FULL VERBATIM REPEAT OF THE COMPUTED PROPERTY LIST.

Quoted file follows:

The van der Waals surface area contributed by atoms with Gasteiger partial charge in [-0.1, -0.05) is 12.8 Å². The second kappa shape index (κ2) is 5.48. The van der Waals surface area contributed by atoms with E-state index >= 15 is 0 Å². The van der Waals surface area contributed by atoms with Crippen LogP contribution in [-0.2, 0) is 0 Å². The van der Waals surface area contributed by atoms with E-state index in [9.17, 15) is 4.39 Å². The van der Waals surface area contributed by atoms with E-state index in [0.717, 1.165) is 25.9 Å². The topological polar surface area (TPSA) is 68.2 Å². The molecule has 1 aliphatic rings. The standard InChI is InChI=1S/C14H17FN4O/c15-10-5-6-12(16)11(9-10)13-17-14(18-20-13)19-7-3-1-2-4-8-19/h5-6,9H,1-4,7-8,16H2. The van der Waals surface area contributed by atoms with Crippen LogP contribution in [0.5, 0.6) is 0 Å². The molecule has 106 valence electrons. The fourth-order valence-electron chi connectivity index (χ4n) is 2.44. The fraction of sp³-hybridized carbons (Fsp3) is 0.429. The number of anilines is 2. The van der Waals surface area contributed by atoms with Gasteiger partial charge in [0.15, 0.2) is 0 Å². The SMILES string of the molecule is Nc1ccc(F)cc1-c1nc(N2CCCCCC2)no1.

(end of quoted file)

The van der Waals surface area contributed by atoms with Gasteiger partial charge in [-0.1, -0.05) is 12.8 Å². The second kappa shape index (κ2) is 5.48. The van der Waals surface area contributed by atoms with E-state index >= 15 is 0 Å². The van der Waals surface area contributed by atoms with Crippen LogP contribution in [-0.2, 0) is 0 Å². The van der Waals surface area contributed by atoms with E-state index in [9.17, 15) is 4.39 Å². The van der Waals surface area contributed by atoms with E-state index in [0.717, 1.165) is 25.9 Å². The topological polar surface area (TPSA) is 68.2 Å². The molecule has 1 aliphatic rings. The standard InChI is InChI=1S/C14H17FN4O/c15-10-5-6-12(16)11(9-10)13-17-14(18-20-13)19-7-3-1-2-4-8-19/h5-6,9H,1-4,7-8,16H2. The van der Waals surface area contributed by atoms with Crippen LogP contribution in [0.5, 0.6) is 0 Å². The molecule has 106 valence electrons. The fourth-order valence-electron chi connectivity index (χ4n) is 2.44. The fraction of sp³-hybridized carbons (Fsp3) is 0.429. The number of anilines is 2. The van der Waals surface area contributed by atoms with Gasteiger partial charge in [0.15, 0.2) is 0 Å². The SMILES string of the molecule is Nc1ccc(F)cc1-c1nc(N2CCCCCC2)no1.